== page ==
Thursday

Moments like these are fleeting

but I can’t see ahead:

the fog is much too dense

and these shackles are a bit crippling

the way they keep me weighted down

Bobbing below the surface

where my vision is skewed, and where

I’m mere inches from clarity

but common sense is like a mass

hugging my vital organs

and I would do anything to feel like

my lungs were mine again,

like I had time again

If I weren’t so consumed in

my own self-pity

I might find solace in screaming

but my throat is raw,

and starving of words once again

A sense of expression that I’ve been without

for months again

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Shadow Suit

I’ve always known I had a very mild case of depression, but in the past month it’s grown into a sort of perpetual rain cloud hanging overhead. Forgive the hackneyed analogy, but I can’t really find the will to think of something better.

I feel spineless. None of my interests are even remotely interesting to me. Even blogging has become something of a chore, which is why I haven’t done much of it this month. I need to find my way back to my source of passion, and I have no fucking idea where to begin looking, nor do I have the drive to search.

For those that don’t understand how depression works, who may know me personally or not, who think depression requires legitimacy, allow me to list the reasons you’ll say I have no right to feel depressed:

  • I have a wonderful family
  • I have a Grade-A group of friends
  • I have a roof over my head
  • I have clothes in my closet
  • I have a bed to sleep in
  • I have food on the table

All of those things are true. Overall, I’ve been fortunate to have been given a good life. But a common misconception about depression is that it stems from something in particular. Quite the contrary is true, in fact. Depression is, essentially, a separate entity, and sufferers are merely a host. It appears when it wants to, it wreaks havoc; it doesn’t stop when wished to, or prayed for, or decided against. If you suffer from depression, you know as well as I do that you could easily wake up on any given day and feel like nothing. You can barely muster the strength to get out of bed; nothing appeals to you; you don’t want to talk to or see anybody; you can’t perform optimally in areas that require it, such as school or work; you have no appetite; you have no energy; sleep is the only thing you want to do, and you want to do it forever. Above all, there is no legitimate reason for feeling this way, so when uninformed people beg questions like, What do you possibly have to be depressed about?, and follow up said questions with comments like, You have a good life, it’s really fucking irritating and actually kind of offensive. Depression is a psychological mood disorder which those who suffer from it cannot control. More over, those who are lucky enough to not be sufferers tend to be ignorant and blind to the effects of depression. Not always, but sometimes.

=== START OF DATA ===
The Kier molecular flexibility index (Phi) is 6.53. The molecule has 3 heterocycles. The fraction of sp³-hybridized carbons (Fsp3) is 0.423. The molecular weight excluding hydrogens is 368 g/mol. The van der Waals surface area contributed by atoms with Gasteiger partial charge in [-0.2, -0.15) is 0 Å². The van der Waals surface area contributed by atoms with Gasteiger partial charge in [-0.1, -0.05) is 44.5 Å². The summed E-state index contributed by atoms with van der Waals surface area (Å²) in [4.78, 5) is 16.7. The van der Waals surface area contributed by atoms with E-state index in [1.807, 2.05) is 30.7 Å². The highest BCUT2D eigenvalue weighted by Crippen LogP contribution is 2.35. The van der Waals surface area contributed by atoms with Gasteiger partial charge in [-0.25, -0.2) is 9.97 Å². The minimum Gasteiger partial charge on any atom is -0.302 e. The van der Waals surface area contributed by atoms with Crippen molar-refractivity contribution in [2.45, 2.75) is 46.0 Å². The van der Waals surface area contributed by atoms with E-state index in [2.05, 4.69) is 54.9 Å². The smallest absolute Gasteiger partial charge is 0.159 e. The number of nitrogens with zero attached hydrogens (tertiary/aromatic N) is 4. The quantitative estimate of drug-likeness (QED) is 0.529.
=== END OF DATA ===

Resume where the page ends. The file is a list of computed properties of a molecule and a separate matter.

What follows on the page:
Ever heard of Hyperbole and a Half? It is a blog that I absolutely love and its author/illustrator, Allie Brosh, perfectly describes and depicts what having depression is like. It’s a two-part post, part one of which you can read here, and part two of which you can read here. If you’re one of the aforementioned non-sufferers, I highly recommend you read it. If you are a sufferer, still, read it. It’s worth it. I promise.

Having said all of that, I’d like this post to culminate in my announcement that I am placing a moratorium on blogging, through the rest of the month of October. I’ve tried to force myself to post more often, but I’ve tended to begin writing, and wind up drafting these half-written attempts, simply because I have no drive to continue. But these pseudo-posts that are currently wallowing in my saved drafts will be finished and published at some point, I swear it. In the interim, I’m taking time for myself and to hopefully rediscover my passion for life, because without it, everything I do will feel mediocre and fruitless, at best.

Also, disclaimer: I am not posting this purposely to garner sympathy from anybody. I’ve got enough self-pity to hold me over until I come out of this. I hope you’re all having a better time than I am. I’ll see you soon.